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I've only seen a very few Japanese aircraft but there was a B5N Kate an a local airshow several years ago. The Naval Air Museum in Pensacola has a Zero and a N1K2 Shiden.
Lightning Guy said:
There weren't a whole lot of Japanese aircraft to survive the war and most of the older types, like the Ki-27, became some of the first planes expended as Kamikazes since they were useless as anything else.

Actually, the Japanese had several thousand aircraft left, mostly older models, all set aside for use as kamikazes against the invasion that never came.

The party that actually disposed of nearly all Japanese military aircraft was the US occupation government that did not want these things sitting around and needing to be guarded or to fall into the hands of unfriendly folk.

Uncle Ted
Identifying the Zero replicas is fairly easy if you know the differences between a Zero and a T-6/SNJ. The landing gear is a quick look. Short and stubby on the T-6 The T-6 also has a slight bulge where the leading edge meets the fuselage for the tire. The T-6 also does not have gear doors and the wheels and tires are clearly visible.

Another good indicator is the "band" on the wing a few feet out from the wing root. It is actually a seam that the band covers for aerodynamics. I will try and get some comparison pictures together as we have both the Zero and several T-6/SNJs at our museum.
Here are some of my pics, merged with photoshop. The top in both shots is the real Zero and the bottom is the replica. There are some obvious things right off the bat:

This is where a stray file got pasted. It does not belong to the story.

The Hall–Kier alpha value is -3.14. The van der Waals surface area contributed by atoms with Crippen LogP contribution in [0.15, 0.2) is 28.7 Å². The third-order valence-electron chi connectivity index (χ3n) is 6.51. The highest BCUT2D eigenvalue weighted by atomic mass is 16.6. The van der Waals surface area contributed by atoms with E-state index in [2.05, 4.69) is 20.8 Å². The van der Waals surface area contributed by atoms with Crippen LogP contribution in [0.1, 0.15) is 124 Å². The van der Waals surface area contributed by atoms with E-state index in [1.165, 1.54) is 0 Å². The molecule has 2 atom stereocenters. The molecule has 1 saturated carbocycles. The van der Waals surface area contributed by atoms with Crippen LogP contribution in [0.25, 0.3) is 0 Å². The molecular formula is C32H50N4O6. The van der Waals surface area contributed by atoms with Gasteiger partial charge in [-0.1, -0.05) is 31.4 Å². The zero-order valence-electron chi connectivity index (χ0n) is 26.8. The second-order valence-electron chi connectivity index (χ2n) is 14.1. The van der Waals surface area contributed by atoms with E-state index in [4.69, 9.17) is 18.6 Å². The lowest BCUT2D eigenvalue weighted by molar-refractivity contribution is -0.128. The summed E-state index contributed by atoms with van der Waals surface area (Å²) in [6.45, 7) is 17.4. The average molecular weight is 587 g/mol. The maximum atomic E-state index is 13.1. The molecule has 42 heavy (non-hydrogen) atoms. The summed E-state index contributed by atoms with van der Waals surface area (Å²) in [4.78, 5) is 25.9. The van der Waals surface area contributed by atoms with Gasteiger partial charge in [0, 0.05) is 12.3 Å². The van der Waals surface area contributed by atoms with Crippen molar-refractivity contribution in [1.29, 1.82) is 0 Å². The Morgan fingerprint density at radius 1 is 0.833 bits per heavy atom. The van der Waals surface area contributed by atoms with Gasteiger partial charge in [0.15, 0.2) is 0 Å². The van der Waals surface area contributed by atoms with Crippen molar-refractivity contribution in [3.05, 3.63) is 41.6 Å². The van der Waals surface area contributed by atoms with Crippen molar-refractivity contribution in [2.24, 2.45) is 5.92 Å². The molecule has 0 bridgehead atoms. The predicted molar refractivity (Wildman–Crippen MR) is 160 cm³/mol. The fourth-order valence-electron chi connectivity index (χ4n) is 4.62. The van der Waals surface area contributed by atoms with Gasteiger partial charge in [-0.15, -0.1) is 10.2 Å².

-2 bladed vs three bladed prop.
-Landing gear distance apart
-Landing gear doors on the Zero
-Bigger tires on the T-6
-Wing gun sticks out much farther on the T-6 (They never stuck out that far on the Zero).
-Look at the orientation of the 20mm on the replica, the barrels are clearly visible, not so on the real thing.
-Deeper cowling and different cowl flap arrangement on the real zero.
-The band that I spoke of earlier is between the gun and the fuselage. Easier to spot in the shot of the Starboard side (pilot's right).
-Exhaust stack visible on Starboard side of T-6.
-Wing tips on the Zero are rounded (in this case. Some were more squared off). The T-6 has squared off wingtips.

That's just a few, but the visual helps. When you see them side by side, it seems alot more obvious.

Now you can amaze your friends with "Spot the fake Zero"! The movie Pearl Harbor was awful, but the real Zero in the pictures was used in the filming of it.


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One more thing. Sorry I left the copyright markings in the shots. I know that bothers Les. I want to make clear that the Zero is at our museum, but the replica belongs to another museum. It was visiting for a couple of air shows. If any of you all get out to the Camarillo area of California, let me know and I will give you a tour.
i've always found it east to tell, mainly because of the landing gear, but also due to the engine cowling and the texan always loks bigger i think...............
Got a question here... there is a Japanese bomber called Peggy or something. If anyone happens to know what it is, then please tell me, thanks.